Trondheim Logical Modelling Course BI8040
Logical Modeling for Experimental Design in Current and Future Biotechnology and Biomedicine
The course builds on approaches and technologies that have been developed within the NTNU DrugLogics initiative (www.druglogics.eu), which use the logical modelling formalism for predicting the outcome of chemical perturbations (cancer drugs) on cancer cell fate decisions, and on inflammation-based diseases. This approach combines knowledge management, logical model construction and computational simulation with experimental assays and hypothesis testing for pre-clinical (biotechnological) drug development and clinical decision support. The course will exemplify how such approaches can be used in both the biotechnological and biomedical sectors such as pre-clinical drug discovery and repurposing, and clinical development of diagnosis and (combinatorial) treatment of cancer and other diseases. The students will practice the new acquired skills in a small team-based project.
The course content will focus on:
- theoretical principles as well as existing tools and resources for logical modeling
- resources and tools for knowledge management to underpin logical modeling
- computational biology assisted reasoning for (large scale) hypothesis management by using logical modeling
- (large scale) hypothesis management for interpretation of biotechnology-/biomedicine experimental data and for design of new experiments
- fundamental challenges in future biotechnology and biomedicine that require logical modeling for adequate hypothesis management
- discussion of trajectories for development of modeling-based research infrastructures for future biotechnology and biomedicine including reflections on implications of each of the trajectories for users and stakeholders of these infrastructures
The PhD-version of the course (BI8040) gives 7,5 ECTS study points. Teaching and course material: The course will start August 20 and end August 31. We will provide a web link to relevant literature and web resources that the course will be based on. Some of the papers will constitute mandatory reading before the course starts.. The course will consist of 12 lectures and 50 hours of team/project-based learning: Student exercises and project-based learning in multidisciplinary teams applying tools and resources for modeling-based hypothesis generation and management. Some ideas for modelling projects will be provided. In addition, students may want to design their own project based on other literature or their PhD project results. These project ideas should be sent to the teaching staff prior to the course. Students will present their ideas for projects on Day 3.
Day 1: Introductory lectures, introduction to responsible research and innovation and team-based learning-sessions
Day 2-5: Combination of lectures/TBL and supervised student group work with tools and resources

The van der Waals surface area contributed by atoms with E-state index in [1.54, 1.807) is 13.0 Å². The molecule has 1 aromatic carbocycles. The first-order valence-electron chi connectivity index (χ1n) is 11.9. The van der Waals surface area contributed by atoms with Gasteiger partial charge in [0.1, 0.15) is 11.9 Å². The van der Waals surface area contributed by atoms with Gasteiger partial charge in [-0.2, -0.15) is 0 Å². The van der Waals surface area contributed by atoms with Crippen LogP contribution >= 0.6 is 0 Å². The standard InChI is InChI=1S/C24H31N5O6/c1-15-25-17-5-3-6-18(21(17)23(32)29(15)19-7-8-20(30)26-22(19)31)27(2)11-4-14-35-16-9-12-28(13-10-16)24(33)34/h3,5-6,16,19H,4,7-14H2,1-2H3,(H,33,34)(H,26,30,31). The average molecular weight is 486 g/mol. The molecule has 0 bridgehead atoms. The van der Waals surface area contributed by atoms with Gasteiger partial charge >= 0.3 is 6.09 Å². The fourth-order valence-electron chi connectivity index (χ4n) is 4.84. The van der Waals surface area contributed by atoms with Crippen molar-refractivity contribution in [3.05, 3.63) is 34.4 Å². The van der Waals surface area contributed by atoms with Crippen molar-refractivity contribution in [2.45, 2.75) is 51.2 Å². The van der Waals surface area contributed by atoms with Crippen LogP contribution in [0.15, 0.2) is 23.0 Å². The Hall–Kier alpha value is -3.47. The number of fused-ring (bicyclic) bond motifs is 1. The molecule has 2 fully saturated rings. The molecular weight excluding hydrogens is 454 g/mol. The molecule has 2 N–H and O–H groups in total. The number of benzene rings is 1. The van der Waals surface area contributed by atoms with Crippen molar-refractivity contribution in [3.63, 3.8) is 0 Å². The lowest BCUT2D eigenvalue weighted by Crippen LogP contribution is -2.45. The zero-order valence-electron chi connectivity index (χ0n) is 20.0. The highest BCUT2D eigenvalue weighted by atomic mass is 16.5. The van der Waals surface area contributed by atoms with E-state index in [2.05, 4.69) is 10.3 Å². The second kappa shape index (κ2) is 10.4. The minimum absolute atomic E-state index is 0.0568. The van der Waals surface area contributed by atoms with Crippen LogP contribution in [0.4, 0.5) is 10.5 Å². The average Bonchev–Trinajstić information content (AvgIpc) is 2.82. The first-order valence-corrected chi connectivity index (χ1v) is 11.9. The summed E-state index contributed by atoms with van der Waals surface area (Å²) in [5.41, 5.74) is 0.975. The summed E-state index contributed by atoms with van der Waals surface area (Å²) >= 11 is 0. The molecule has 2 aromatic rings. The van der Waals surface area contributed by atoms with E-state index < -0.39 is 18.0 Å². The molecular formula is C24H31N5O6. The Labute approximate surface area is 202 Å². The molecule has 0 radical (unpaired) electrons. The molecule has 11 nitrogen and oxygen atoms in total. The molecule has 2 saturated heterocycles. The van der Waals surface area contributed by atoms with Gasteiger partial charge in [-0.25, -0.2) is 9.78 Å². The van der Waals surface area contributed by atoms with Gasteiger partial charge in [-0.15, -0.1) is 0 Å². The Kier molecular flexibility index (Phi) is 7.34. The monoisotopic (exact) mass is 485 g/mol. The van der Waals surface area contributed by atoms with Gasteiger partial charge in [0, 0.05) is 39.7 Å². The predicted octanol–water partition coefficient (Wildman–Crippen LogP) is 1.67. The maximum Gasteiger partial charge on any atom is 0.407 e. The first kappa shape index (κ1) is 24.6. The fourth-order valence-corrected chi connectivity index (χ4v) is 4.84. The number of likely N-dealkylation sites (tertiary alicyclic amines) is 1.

Day 6-9: Project-work: develop and characterise logical models, and their implications for knowledge discovery
Day 10: Presentations. The students will use an eNotebook for the project and reporting.
Students write their individual reports after the course finishes, deadline for submitting the report: 11 September.
Martin Kuiper, Professor Systems Biology, IBI, NTNU
Denis Thieffry, Professor Systems Biology, Department of Biology, IBENS, Paris, France, and Guest Researcher at the Systems Biology group of IBI, NTNU.
Astrid Lægreid, Professor Functional Genomics, IKOM, NTNU
Rune Nydal, Ass. Professor ethics of technology, IFR, NTNU
Åsmund Flobak, postdoc in Astrid Lægreid’s Functional Genomics group, NTNU
Aurélien Naldi, postdoc in Denis Thieffry’s computational systems biology team, IBENS
Laurence Calzone, Research engineer, Computational Systems Biology of Cancer, Institut Curie, Paris
Anna Niarakis, Associate Professor Computational Systems Biology, at Univ Evry, University of Paris-Saclay
Some additional guest lecturers will participate. The language of lectures and instructions is English.
Application Procedure (deadline 10 August 2018):
Applications, including a motivation letter and a CV should be sent by email to email@example.com. There is a maximum of 25 students, deadline for application is August 10. Students should have an MSc either in biotechnology, biology, biomedicine, computational biology or bioethics.
- Digital Life Norway Research School
More information about the course program, teaching and material can be downloaded here: Digital Life Norway Research School Course Program. Further Information: For questions about the course, contact Martin Kuiper: firstname.lastname@example.org. Questions related to travel grants from Digital Life Norway Research School should be directed towards Liv Eggset Falkenberg: email@example.com.